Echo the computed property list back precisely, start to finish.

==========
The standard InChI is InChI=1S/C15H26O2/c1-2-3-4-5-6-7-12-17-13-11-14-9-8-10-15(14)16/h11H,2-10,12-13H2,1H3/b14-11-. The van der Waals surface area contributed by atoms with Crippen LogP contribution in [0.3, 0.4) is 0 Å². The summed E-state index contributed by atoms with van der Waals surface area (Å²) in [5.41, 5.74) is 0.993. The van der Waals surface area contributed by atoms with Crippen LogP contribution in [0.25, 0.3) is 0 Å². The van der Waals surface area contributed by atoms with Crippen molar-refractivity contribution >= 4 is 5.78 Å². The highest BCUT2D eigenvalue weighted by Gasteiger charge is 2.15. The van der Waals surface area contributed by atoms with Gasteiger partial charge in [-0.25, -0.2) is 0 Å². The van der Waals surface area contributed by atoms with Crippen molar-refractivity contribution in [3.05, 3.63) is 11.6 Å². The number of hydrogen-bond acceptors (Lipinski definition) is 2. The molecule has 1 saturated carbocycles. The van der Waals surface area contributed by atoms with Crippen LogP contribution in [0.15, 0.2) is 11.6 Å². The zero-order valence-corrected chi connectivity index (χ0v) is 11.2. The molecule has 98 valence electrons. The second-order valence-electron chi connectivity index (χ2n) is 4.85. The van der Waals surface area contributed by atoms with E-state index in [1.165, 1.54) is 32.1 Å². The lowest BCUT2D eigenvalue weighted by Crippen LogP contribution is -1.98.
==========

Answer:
The standard InChI is InChI=1S/C15H26O2/c1-2-3-4-5-6-7-12-17-13-11-14-9-8-10-15(14)16/h11H,2-10,12-13H2,1H3/b14-11-. The van der Waals surface area contributed by atoms with Crippen LogP contribution in [0.3, 0.4) is 0 Å². The summed E-state index contributed by atoms with van der Waals surface area (Å²) in [5.41, 5.74) is 0.993. The van der Waals surface area contributed by atoms with Crippen LogP contribution in [0.25, 0.3) is 0 Å². The van der Waals surface area contributed by atoms with Crippen molar-refractivity contribution >= 4 is 5.78 Å². The highest BCUT2D eigenvalue weighted by Gasteiger charge is 2.15. The van der Waals surface area contributed by atoms with Gasteiger partial charge in [-0.25, -0.2) is 0 Å². The van der Waals surface area contributed by atoms with Crippen molar-refractivity contribution in [3.05, 3.63) is 11.6 Å². The number of hydrogen-bond acceptors (Lipinski definition) is 2. The molecule has 1 saturated carbocycles. The van der Waals surface area contributed by atoms with Crippen LogP contribution in [0.15, 0.2) is 11.6 Å². The zero-order valence-corrected chi connectivity index (χ0v) is 11.2. The molecule has 98 valence electrons. The second-order valence-electron chi connectivity index (χ2n) is 4.85. The van der Waals surface area contributed by atoms with E-state index in [1.165, 1.54) is 32.1 Å². The lowest BCUT2D eigenvalue weighted by Crippen LogP contribution is -1.98.